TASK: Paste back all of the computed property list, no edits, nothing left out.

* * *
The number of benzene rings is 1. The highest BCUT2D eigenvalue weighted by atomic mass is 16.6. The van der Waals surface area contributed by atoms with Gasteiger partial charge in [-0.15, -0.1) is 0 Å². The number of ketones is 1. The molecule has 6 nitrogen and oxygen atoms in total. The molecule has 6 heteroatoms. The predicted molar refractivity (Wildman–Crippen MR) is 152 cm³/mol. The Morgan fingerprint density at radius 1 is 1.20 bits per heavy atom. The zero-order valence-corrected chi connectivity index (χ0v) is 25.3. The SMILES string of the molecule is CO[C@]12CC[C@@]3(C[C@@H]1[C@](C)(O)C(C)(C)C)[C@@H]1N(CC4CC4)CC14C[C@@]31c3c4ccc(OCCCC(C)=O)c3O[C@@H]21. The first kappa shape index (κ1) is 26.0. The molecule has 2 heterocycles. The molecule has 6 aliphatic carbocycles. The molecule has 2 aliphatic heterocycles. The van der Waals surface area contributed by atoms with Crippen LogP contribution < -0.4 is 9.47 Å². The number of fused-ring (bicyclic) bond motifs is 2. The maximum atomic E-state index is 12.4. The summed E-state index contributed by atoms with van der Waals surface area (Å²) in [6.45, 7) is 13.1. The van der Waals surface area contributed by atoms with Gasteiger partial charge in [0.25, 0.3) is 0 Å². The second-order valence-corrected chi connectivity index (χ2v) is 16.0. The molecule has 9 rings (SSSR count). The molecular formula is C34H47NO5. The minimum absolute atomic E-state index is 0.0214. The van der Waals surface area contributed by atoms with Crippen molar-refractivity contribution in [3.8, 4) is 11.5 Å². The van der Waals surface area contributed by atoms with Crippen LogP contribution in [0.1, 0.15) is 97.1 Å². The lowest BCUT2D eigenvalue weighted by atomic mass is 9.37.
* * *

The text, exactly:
The number of benzene rings is 1. The highest BCUT2D eigenvalue weighted by atomic mass is 16.6. The van der Waals surface area contributed by atoms with Gasteiger partial charge in [-0.15, -0.1) is 0 Å². The number of ketones is 1. The molecule has 6 nitrogen and oxygen atoms in total. The molecule has 6 heteroatoms. The predicted molar refractivity (Wildman–Crippen MR) is 152 cm³/mol. The Morgan fingerprint density at radius 1 is 1.20 bits per heavy atom. The zero-order valence-corrected chi connectivity index (χ0v) is 25.3. The SMILES string of the molecule is CO[C@]12CC[C@@]3(C[C@@H]1[C@](C)(O)C(C)(C)C)[C@@H]1N(CC4CC4)CC14C[C@@]31c3c4ccc(OCCCC(C)=O)c3O[C@@H]21. The first kappa shape index (κ1) is 26.0. The molecule has 2 heterocycles. The molecule has 6 aliphatic carbocycles. The molecule has 2 aliphatic heterocycles. The van der Waals surface area contributed by atoms with Crippen LogP contribution < -0.4 is 9.47 Å². The number of fused-ring (bicyclic) bond motifs is 2. The maximum atomic E-state index is 12.4. The summed E-state index contributed by atoms with van der Waals surface area (Å²) in [6.45, 7) is 13.1. The van der Waals surface area contributed by atoms with Gasteiger partial charge in [0.25, 0.3) is 0 Å². The second-order valence-corrected chi connectivity index (χ2v) is 16.0. The molecule has 9 rings (SSSR count). The molecular formula is C34H47NO5. The minimum absolute atomic E-state index is 0.0214. The van der Waals surface area contributed by atoms with Crippen molar-refractivity contribution in [3.8, 4) is 11.5 Å². The van der Waals surface area contributed by atoms with Crippen LogP contribution in [0.1, 0.15) is 97.1 Å². The lowest BCUT2D eigenvalue weighted by atomic mass is 9.37.